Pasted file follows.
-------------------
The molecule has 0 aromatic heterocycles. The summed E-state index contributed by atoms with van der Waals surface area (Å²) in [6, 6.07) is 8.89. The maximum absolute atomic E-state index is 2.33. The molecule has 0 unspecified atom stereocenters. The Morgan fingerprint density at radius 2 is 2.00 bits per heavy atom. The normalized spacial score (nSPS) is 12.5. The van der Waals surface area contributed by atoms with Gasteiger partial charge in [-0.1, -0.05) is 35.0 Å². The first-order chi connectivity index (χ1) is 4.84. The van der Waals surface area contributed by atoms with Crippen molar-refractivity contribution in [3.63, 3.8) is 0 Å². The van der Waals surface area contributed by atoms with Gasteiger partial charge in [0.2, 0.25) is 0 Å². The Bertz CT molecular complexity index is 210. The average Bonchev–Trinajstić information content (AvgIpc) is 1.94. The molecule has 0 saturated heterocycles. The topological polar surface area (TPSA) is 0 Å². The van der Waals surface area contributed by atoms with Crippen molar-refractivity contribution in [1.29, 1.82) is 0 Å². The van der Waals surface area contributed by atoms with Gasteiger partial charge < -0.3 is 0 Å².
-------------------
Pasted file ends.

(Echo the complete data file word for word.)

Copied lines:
The molecule has 0 aromatic heterocycles. The summed E-state index contributed by atoms with van der Waals surface area (Å²) in [6, 6.07) is 8.89. The maximum absolute atomic E-state index is 2.33. The molecule has 0 unspecified atom stereocenters. The Morgan fingerprint density at radius 2 is 2.00 bits per heavy atom. The normalized spacial score (nSPS) is 12.5. The van der Waals surface area contributed by atoms with Gasteiger partial charge in [-0.1, -0.05) is 35.0 Å². The first-order chi connectivity index (χ1) is 4.84. The van der Waals surface area contributed by atoms with Crippen molar-refractivity contribution in [3.63, 3.8) is 0 Å². The van der Waals surface area contributed by atoms with Gasteiger partial charge in [0.2, 0.25) is 0 Å². The Bertz CT molecular complexity index is 210. The average Bonchev–Trinajstić information content (AvgIpc) is 1.94. The molecule has 0 saturated heterocycles. The topological polar surface area (TPSA) is 0 Å². The van der Waals surface area contributed by atoms with Crippen molar-refractivity contribution in [1.29, 1.82) is 0 Å². The van der Waals surface area contributed by atoms with Gasteiger partial charge < -0.3 is 0 Å².